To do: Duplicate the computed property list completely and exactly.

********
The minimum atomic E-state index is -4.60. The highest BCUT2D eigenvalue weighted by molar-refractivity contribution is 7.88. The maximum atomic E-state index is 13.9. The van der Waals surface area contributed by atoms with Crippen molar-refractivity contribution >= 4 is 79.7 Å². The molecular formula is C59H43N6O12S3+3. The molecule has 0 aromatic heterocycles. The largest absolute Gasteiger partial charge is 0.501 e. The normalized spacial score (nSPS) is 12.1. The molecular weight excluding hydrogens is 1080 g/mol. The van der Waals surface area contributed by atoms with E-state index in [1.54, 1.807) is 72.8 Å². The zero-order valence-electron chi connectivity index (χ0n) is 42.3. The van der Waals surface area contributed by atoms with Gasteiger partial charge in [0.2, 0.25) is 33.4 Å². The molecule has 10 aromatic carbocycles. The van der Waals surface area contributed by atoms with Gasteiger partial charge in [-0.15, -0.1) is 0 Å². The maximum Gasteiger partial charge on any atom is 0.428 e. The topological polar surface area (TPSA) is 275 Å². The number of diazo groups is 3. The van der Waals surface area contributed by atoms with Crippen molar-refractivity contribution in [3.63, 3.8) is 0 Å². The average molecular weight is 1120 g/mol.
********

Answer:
The minimum atomic E-state index is -4.60. The highest BCUT2D eigenvalue weighted by molar-refractivity contribution is 7.88. The maximum atomic E-state index is 13.9. The van der Waals surface area contributed by atoms with Crippen molar-refractivity contribution >= 4 is 79.7 Å². The molecular formula is C59H43N6O12S3+3. The molecule has 0 aromatic heterocycles. The largest absolute Gasteiger partial charge is 0.501 e. The normalized spacial score (nSPS) is 12.1. The molecular weight excluding hydrogens is 1080 g/mol. The van der Waals surface area contributed by atoms with E-state index in [1.54, 1.807) is 72.8 Å². The zero-order valence-electron chi connectivity index (χ0n) is 42.3. The van der Waals surface area contributed by atoms with Gasteiger partial charge in [0.2, 0.25) is 33.4 Å². The molecule has 10 aromatic carbocycles. The van der Waals surface area contributed by atoms with Gasteiger partial charge in [-0.15, -0.1) is 0 Å². The maximum Gasteiger partial charge on any atom is 0.428 e. The topological polar surface area (TPSA) is 275 Å². The number of diazo groups is 3. The van der Waals surface area contributed by atoms with Crippen molar-refractivity contribution in [3.63, 3.8) is 0 Å². The average molecular weight is 1120 g/mol.